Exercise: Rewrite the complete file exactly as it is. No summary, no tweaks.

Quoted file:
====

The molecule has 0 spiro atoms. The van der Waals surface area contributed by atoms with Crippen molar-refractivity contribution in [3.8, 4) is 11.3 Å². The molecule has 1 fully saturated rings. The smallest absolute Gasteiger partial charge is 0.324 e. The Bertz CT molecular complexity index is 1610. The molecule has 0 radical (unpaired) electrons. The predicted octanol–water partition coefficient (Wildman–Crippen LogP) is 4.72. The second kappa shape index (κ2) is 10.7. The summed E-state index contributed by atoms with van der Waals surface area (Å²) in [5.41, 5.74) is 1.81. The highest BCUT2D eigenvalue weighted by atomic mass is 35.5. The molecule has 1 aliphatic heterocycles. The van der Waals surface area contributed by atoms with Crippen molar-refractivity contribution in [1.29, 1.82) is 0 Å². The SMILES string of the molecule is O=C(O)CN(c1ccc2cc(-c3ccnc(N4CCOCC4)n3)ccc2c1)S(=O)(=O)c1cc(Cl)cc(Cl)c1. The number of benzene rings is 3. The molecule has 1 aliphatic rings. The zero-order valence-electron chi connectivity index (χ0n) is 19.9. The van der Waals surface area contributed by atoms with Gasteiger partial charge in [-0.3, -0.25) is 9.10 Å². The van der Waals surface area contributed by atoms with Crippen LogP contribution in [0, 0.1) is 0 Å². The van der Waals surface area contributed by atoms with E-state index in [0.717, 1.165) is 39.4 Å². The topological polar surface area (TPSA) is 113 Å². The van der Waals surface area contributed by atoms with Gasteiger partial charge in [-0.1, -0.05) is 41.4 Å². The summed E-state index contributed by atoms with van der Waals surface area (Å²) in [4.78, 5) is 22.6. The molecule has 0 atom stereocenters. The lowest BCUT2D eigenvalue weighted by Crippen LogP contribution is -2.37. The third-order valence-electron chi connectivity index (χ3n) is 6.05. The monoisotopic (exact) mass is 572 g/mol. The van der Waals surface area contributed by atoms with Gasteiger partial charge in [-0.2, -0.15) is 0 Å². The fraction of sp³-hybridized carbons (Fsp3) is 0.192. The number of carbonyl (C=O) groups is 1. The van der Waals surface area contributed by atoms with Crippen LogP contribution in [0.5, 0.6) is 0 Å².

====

The molecule has 0 spiro atoms. The van der Waals surface area contributed by atoms with Crippen molar-refractivity contribution in [3.8, 4) is 11.3 Å². The molecule has 1 fully saturated rings. The smallest absolute Gasteiger partial charge is 0.324 e. The Bertz CT molecular complexity index is 1610. The molecule has 0 radical (unpaired) electrons. The predicted octanol–water partition coefficient (Wildman–Crippen LogP) is 4.72. The second kappa shape index (κ2) is 10.7. The summed E-state index contributed by atoms with van der Waals surface area (Å²) in [5.41, 5.74) is 1.81. The highest BCUT2D eigenvalue weighted by atomic mass is 35.5. The molecule has 1 aliphatic heterocycles. The van der Waals surface area contributed by atoms with Crippen molar-refractivity contribution in [1.29, 1.82) is 0 Å². The SMILES string of the molecule is O=C(O)CN(c1ccc2cc(-c3ccnc(N4CCOCC4)n3)ccc2c1)S(=O)(=O)c1cc(Cl)cc(Cl)c1. The number of benzene rings is 3. The molecule has 1 aliphatic rings. The zero-order valence-electron chi connectivity index (χ0n) is 19.9. The van der Waals surface area contributed by atoms with Gasteiger partial charge in [-0.3, -0.25) is 9.10 Å². The van der Waals surface area contributed by atoms with Crippen LogP contribution in [0, 0.1) is 0 Å². The van der Waals surface area contributed by atoms with E-state index in [0.717, 1.165) is 39.4 Å². The topological polar surface area (TPSA) is 113 Å². The van der Waals surface area contributed by atoms with Gasteiger partial charge in [-0.1, -0.05) is 41.4 Å². The summed E-state index contributed by atoms with van der Waals surface area (Å²) in [4.78, 5) is 22.6. The molecule has 0 atom stereocenters. The lowest BCUT2D eigenvalue weighted by Crippen LogP contribution is -2.37. The third-order valence-electron chi connectivity index (χ3n) is 6.05. The monoisotopic (exact) mass is 572 g/mol. The van der Waals surface area contributed by atoms with Gasteiger partial charge in [-0.2, -0.15) is 0 Å². The fraction of sp³-hybridized carbons (Fsp3) is 0.192. The number of carbonyl (C=O) groups is 1. The van der Waals surface area contributed by atoms with Crippen LogP contribution in [0.5, 0.6) is 0 Å².